Wednesday, May 11, 2011

So, fan fiction isn't new?

i09 today covers the British Library's upcoming exhibition on science fiction, which includes the Glass Town sagas written by the Brontës. Charlie Jane Anders indicates how the Brontës engaged in "group storytelling" and "started adding characters from popular fiction and real life." The comments on the piece so far have been lively - engaging with the concept of their work as fan fiction and how even earlier works may be classified as fan fiction. I particularly liked Josh McDonald's comment: "Greek mythology has more continuity errors than Doctor Who." (This is true. It's something I pointed out when a colleague said Disney wasn't true to Greek mythology in Hercules. It's a little difficult to be true to the mythology when there are so many contradictions. Although, admittedly, Meg wouldn't have sounded like she came from Brooklyn, but she's still secretly my favourite Disney heroine.)

It's worth popping over the British Library site to have a closer look at the saga, since, of course, most of us won't be able to make it there in person. The work involved is intricate and detailed. The sisters, particularly, and their brother were quite passionate about world building.

Such activity isn't new. One of my favourite examples is in Anne of Windy Poplars (1936). It isn't really fan fiction, unless you argue that all fairy stories are in some way fan fiction (that in itself isn't a bad argument - the fans involved are simply enthusiastic readers who in turn begin to write).

Anne: "
One stormy evening when the wind was howling along Spook's Lane, we couldn't go for a walk, so we came up to my room and drew a map of fairyland. Elizabeth sat on my blue doughnut cushion to make her higher, and looked like a serious little gnome as she bent over the map. (By the way, no phonetic spelling for me! 'Gnome' is far eerier and fairy-er than 'nome.')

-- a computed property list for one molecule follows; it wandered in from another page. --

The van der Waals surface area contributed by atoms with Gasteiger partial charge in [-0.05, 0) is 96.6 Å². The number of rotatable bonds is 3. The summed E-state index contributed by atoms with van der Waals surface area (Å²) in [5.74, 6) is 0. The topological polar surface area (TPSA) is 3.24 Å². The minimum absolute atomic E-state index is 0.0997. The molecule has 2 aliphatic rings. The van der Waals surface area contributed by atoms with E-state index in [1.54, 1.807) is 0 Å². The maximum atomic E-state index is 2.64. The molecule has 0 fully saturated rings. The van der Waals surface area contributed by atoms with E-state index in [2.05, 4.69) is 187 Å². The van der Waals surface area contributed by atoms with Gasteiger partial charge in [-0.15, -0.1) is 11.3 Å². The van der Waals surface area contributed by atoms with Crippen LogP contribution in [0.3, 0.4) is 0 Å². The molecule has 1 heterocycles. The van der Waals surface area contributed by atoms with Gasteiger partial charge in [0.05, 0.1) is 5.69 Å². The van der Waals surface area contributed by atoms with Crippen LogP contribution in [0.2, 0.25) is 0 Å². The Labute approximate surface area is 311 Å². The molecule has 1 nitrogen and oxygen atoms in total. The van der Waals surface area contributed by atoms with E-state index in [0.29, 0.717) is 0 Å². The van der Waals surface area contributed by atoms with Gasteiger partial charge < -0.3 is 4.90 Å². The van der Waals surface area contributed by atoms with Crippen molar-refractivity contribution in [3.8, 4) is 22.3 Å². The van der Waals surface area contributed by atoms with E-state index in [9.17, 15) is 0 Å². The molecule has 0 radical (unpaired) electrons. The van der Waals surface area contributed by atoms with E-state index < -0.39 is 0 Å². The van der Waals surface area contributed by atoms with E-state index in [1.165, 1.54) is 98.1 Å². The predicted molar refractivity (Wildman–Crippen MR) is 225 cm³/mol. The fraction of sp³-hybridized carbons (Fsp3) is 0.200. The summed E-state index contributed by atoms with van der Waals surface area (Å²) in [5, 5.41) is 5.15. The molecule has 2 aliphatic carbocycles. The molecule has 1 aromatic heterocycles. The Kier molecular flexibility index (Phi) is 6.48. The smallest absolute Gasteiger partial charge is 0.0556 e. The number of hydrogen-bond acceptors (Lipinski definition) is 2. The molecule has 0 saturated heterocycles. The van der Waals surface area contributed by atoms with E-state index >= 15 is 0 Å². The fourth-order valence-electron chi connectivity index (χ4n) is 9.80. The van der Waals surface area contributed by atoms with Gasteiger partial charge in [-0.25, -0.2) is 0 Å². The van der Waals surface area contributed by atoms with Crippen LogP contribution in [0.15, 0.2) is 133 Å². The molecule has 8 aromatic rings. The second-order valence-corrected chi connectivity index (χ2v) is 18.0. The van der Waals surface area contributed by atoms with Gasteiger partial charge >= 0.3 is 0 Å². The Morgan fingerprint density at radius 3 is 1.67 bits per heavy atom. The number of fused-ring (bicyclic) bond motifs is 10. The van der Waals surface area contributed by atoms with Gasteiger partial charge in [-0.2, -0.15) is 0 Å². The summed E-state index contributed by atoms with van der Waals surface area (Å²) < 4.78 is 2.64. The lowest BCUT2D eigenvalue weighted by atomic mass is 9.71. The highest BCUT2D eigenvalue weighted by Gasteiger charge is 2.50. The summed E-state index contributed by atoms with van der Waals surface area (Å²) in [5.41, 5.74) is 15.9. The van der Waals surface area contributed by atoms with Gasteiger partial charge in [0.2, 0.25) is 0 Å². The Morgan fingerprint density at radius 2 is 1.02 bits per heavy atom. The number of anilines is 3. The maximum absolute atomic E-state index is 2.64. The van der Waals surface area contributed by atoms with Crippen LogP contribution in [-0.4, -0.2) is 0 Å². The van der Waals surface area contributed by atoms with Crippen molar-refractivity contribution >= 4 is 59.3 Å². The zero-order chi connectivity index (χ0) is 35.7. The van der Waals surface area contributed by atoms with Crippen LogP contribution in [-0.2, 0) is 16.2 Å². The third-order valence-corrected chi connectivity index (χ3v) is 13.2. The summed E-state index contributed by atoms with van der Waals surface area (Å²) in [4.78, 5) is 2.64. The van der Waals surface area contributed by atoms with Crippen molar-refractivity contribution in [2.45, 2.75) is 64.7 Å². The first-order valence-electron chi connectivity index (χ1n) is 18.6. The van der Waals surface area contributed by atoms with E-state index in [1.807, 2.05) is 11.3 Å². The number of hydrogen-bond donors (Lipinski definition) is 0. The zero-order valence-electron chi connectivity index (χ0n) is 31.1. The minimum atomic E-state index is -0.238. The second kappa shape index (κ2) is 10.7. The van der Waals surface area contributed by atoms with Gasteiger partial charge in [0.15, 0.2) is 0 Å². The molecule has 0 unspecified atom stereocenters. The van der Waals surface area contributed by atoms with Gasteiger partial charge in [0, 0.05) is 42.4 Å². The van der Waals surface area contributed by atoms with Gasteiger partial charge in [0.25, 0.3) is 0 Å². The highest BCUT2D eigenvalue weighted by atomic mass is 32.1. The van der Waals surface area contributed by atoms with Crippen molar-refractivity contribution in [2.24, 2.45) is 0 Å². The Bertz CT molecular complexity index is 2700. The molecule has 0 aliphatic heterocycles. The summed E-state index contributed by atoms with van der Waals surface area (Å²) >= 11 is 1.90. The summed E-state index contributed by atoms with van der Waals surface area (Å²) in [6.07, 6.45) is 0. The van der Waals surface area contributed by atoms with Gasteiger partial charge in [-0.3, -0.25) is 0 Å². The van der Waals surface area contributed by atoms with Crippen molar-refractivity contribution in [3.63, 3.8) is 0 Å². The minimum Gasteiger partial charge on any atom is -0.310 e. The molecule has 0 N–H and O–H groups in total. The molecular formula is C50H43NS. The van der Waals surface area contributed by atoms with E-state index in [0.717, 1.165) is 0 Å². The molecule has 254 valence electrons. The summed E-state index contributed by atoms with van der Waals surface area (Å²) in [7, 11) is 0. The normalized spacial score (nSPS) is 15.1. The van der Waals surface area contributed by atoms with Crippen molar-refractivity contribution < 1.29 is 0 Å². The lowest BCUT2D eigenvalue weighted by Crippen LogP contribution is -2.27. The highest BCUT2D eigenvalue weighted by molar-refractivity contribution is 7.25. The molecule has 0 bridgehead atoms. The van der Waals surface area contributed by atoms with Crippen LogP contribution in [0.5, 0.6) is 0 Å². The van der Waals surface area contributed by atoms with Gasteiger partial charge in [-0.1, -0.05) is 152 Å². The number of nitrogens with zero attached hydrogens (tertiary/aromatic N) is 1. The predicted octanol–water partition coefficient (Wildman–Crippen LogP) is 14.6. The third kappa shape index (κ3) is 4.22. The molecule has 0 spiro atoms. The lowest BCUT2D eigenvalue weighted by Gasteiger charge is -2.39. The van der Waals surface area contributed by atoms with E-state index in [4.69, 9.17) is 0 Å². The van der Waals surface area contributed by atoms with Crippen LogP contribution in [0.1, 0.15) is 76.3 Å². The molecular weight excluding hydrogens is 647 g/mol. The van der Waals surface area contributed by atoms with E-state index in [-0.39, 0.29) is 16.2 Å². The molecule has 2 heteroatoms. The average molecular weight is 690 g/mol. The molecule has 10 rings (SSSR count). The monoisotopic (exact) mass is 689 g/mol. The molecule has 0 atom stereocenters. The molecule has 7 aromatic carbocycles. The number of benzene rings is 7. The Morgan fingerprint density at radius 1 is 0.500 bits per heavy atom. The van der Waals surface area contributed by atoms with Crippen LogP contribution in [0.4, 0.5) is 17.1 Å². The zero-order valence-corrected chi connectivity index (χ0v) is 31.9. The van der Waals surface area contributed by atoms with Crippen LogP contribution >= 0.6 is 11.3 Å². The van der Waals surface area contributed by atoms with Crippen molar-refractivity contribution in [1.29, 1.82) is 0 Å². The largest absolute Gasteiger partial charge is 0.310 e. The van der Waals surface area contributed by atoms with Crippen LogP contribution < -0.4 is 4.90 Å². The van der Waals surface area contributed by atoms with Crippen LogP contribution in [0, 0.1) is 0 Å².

"Our map isn't completed yet . . . every day we think of something more to go in it. Last night we located the house of the Witch of the Snow and drew a triple hill, covered completely with wild cherry trees in bloom, behind it. (By the way, I want some wild cherry trees near our house of dreams, Gilbert.) Of course we have a Tomorrow on the map . . . located east of Today and west of Yesterday . . . and we have no end of 'times' in fairyland. Spring-time, long time, short time, new-moon time, good-night time, next time . . . but no last time, because that is too sad a time for fairyland; old time, young time . . . because if there is an old time there ought to be a young time, too; mountain time . . . because that has such a fascinating sound; night-time and day-time . . . but no bed-time or school-time; Christmas-time; no only time, because that also is too sad . . . but lost time, because it is so nice to find it; some time, good time, fast time, slow time, half-past kissing-time, going-home time, and time immemorial . . . which is one of the most beautiful phrases in the world. And we have cunning little red arrows everywhere, pointing to the different 'times.' I know Rebecca Dew thinks I'm quite childish. But, oh, Gilbert, don't let's ever grow too old and wise . . . no, not too old and silly for fairyland."

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